Seems like the show was on a break last week or something. At any rate, how does Ami fare with her newfound cycling passion this week?
The fated reunion between Suzuko and Chinatsu happens in this episode. How does it go? Who, exactly, is the bookmaker?
(Spoilers in this episode review)
This episode differs from the previous episodes in that it focuses on several magical girls instead of one or two. The magical girls continue to fight amongst each other, however. Amidst the backstories and the revealed identities, the new mahou shoujo is also introduced. Finally, it seems like one particular magical girl is finally making her move.
(SPOILERS IN THIS SECOND HALF OF THIS REVIEW)
Now that the girls have decided on the plot for their doujin game, how will they progress? Will Honda manage to successfully draw Stella, Samyu, and the Selection Box? (Spoilers in this review)
This week, Cocona and Papika start living together in an attempt to synchronize their impedances (otherwise known as feelings) so they can secure more fragments. If you’ve watched Neon Genesis Evangelion, it’s similiar to how Shinji and Asuka spent as much time together in order to pull off a synchronized dual dance attack against a particular angel. (Spoilers in this episode).
Another episode featuring the arrogant rookie VA… the walking fountain of memefaces… Karasuma Chitose! Is the anime that’s been on shaky ground from the very start beginning to fall apart already? (Spoilers in this review)
I think it’s fair to say that many anime series are adaptations of manga series. If you wanted to be pessimistic while making broad and generalizing statements, you could claim that the goal of most manga authors is to produce a series that is considered popular enough to receieve an anime adaption. If the adaption is well received, the reception of the series becomes even more positive and more people buy volumes of the manga in question. After all, the world runs on money, folks.
I know this seems to be common sense, but bear with me here. While visual novels, mobile games, and light novels are becoming increasingly popular to adapt into anime, I’m under the impression* that most anime remain adapations of manga. With that in mind, I often find myself hesitating to pick up more manga to read. This especially goes for yuri manga.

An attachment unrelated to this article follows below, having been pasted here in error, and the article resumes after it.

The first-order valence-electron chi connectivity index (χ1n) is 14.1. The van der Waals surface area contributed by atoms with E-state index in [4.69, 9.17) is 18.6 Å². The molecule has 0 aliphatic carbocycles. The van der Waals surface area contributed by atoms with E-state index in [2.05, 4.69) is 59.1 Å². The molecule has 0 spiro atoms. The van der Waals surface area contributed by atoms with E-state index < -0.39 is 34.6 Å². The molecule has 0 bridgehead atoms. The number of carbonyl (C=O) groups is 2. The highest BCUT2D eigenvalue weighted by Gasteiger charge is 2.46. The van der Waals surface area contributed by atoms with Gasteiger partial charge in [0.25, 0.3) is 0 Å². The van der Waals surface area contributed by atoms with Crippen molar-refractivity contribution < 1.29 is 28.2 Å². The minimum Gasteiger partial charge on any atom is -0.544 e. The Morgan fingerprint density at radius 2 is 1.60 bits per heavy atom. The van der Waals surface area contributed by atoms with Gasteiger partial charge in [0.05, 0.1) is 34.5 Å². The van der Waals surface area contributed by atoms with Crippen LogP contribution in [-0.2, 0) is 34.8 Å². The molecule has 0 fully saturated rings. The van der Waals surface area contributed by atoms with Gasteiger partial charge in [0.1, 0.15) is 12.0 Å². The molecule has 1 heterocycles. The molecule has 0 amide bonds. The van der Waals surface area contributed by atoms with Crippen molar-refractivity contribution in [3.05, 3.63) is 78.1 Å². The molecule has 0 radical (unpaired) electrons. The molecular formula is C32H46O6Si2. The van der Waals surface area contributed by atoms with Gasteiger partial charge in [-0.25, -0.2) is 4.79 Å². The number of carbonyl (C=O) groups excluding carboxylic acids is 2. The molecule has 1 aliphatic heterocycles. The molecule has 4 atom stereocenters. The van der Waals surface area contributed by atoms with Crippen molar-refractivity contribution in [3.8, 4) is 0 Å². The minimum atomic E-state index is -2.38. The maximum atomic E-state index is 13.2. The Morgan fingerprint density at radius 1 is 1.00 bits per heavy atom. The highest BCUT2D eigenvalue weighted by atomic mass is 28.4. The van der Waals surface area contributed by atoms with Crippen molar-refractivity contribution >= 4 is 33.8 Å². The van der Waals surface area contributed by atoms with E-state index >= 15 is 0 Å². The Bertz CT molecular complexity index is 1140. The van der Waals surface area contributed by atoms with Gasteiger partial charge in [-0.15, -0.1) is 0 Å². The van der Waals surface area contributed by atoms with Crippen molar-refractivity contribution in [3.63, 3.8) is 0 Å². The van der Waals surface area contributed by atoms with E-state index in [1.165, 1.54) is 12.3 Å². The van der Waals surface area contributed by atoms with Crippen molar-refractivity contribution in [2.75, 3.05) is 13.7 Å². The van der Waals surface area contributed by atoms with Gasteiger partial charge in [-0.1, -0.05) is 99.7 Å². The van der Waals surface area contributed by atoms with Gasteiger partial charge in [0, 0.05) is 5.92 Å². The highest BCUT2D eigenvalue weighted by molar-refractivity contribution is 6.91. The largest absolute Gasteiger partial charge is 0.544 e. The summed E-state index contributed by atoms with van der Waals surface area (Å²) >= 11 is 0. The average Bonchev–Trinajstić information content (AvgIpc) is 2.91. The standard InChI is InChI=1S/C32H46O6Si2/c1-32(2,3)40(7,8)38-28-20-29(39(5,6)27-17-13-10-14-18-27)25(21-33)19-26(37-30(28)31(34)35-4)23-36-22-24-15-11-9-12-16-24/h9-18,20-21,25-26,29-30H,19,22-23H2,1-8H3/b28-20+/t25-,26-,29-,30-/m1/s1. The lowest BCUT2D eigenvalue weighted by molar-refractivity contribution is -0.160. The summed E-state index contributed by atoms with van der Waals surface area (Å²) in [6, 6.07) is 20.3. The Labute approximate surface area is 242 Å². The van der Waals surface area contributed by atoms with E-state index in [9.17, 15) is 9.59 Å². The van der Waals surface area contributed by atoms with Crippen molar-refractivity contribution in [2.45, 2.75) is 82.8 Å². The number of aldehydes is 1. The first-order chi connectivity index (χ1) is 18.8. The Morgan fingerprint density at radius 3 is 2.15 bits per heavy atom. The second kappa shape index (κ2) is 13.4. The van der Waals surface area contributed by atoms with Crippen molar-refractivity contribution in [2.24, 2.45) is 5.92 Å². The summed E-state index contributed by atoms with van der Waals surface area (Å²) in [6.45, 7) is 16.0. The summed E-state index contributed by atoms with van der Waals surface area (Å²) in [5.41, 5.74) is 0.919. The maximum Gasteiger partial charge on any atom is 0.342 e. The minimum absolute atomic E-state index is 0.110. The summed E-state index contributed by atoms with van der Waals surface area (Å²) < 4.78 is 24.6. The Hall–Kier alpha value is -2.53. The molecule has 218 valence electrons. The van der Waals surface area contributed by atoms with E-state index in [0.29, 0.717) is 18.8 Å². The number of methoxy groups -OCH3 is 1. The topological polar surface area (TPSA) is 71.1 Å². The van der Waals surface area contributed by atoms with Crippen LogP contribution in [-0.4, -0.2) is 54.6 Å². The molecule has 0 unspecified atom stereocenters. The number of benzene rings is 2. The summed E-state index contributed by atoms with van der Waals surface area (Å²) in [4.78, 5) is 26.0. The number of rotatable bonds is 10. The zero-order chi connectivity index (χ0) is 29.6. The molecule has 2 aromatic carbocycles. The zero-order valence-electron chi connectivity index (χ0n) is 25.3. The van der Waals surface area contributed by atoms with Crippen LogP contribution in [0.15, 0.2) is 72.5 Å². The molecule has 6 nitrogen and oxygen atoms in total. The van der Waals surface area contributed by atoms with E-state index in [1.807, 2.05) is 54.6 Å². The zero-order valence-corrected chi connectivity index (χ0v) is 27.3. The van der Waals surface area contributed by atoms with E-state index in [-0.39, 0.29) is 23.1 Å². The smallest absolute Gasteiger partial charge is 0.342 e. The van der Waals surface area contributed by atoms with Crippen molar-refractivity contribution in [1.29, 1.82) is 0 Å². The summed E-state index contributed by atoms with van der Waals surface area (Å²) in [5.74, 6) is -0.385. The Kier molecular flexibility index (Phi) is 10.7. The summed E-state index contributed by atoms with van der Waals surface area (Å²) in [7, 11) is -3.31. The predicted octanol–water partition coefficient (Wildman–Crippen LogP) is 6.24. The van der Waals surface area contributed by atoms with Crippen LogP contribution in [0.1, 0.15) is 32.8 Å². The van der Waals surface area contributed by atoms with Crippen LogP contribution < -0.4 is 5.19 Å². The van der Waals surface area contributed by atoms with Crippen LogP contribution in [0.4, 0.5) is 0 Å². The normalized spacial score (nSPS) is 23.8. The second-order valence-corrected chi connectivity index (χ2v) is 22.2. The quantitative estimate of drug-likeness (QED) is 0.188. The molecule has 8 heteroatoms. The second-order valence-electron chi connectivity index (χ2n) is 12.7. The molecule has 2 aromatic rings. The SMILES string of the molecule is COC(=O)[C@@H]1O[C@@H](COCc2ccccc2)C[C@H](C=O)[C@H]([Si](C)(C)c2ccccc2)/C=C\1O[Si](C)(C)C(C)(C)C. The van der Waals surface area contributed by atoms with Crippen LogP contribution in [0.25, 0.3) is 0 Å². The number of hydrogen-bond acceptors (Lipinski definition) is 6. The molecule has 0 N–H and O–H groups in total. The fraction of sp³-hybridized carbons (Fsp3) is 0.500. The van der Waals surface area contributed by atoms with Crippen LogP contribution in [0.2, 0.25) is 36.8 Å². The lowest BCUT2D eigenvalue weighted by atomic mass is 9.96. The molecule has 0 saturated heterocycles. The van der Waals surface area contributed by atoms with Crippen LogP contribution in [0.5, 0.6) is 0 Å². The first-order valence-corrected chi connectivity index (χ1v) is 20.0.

*lacking cited research to support said statement
Why is this the case? Well, while I was writing up my episode review for Fate/kaleid liner Prisma Illya (episode 1), I realized I wasn’t enjoying myself. Granted, one of the reasons may had to do with the fact that it was my first attempt doing an episode review since it ended up being very long due to feeling like I had to cover everything of interest. But the main reason is that the fact that I already know what happens since I’ve read (and reread) the manga several times.
My observations felt forced. I felt like I was given an unfair advantage compared to an uninformed viewer since I would know to focus on so-and-so or this-and-that due to my prior knowledge. While my reviews have proven to be riddled with spoilers on a regular basis, I didn’t really like knowing what happens in the series since I could potentially ruin the entire show, let alone an episode, for my viewers if I’m not careful with my words.
As a result, I’ve refrained from continuing my reviews of the Fate/kaleid liner Prisma franchise. I’ve also stopped reading manga as often as I once did. I understand these are kind of drastic measures. But Summer 2016 kind of proved to me that these could be currently considered the optimal moves for me.
I’ve been following New Game! as a manga for years now, so hearing that it would receive an anime adaptation had me excited. Then it started airing and the show surpassed expectations. But it was painful playing dumb throughout the entire series. I knew how every situation was going to unfold and how each episode would play out, but it would have been in poor taste to spoil everything.
However, this could be due to how I write my episode reviews. I’ve been trying to find a better style, but I used to only give out a long-winded summary of the episode’s events. Not only would this take a long time to write and contain tons of spoilers, but the only real perk I had over episode summaries found in Wikipedia or something were pictures from said episode.
If I switch to making my episode reviews focus more on impressions, then knowing what happens in an anime adapation of a manga series shouldn’t be as much of a problem. My prior knowledge would even allow me to point out the little details the anime cut out in order to fit time constraints, or to elaborate on subtleties that were skimmed over or misinterpreted by the studio, or to praise anime-original tidbits that fleshed out character or scenes altogether. This is ideal, but it may take a while for me arrive at such a state since I still can’t help myself from going over what exactly happened in an episode when I write a review.
When I mentioned this issue to my brother, he just told me to read stuff that will never get adapted as an anime (he recommends Meat Toilet, by the way). However, that would really limit my manga choices. I mean, I do appreciate one-shots and short manga series since they showcase an author’s ability to lure in readers while allowing their imaginations to go wild (since the ending is often open-ended). But long-running popular manga are usually popular because they’re good (unless they cater to a specific audience that happens to be the largest common denominator such as SAO did, but I digress), so purposely avoiding such manga could cause me to miss out on quality stories.
I’m sorry for this long ramble. Obviously I need to start approaching episode reviews with impressions and critiques in mind instead of summary and recap so this isn’t a problem. Writing this out has convinced me that this needs to be done. Hopefully this blabbering kind of made sense.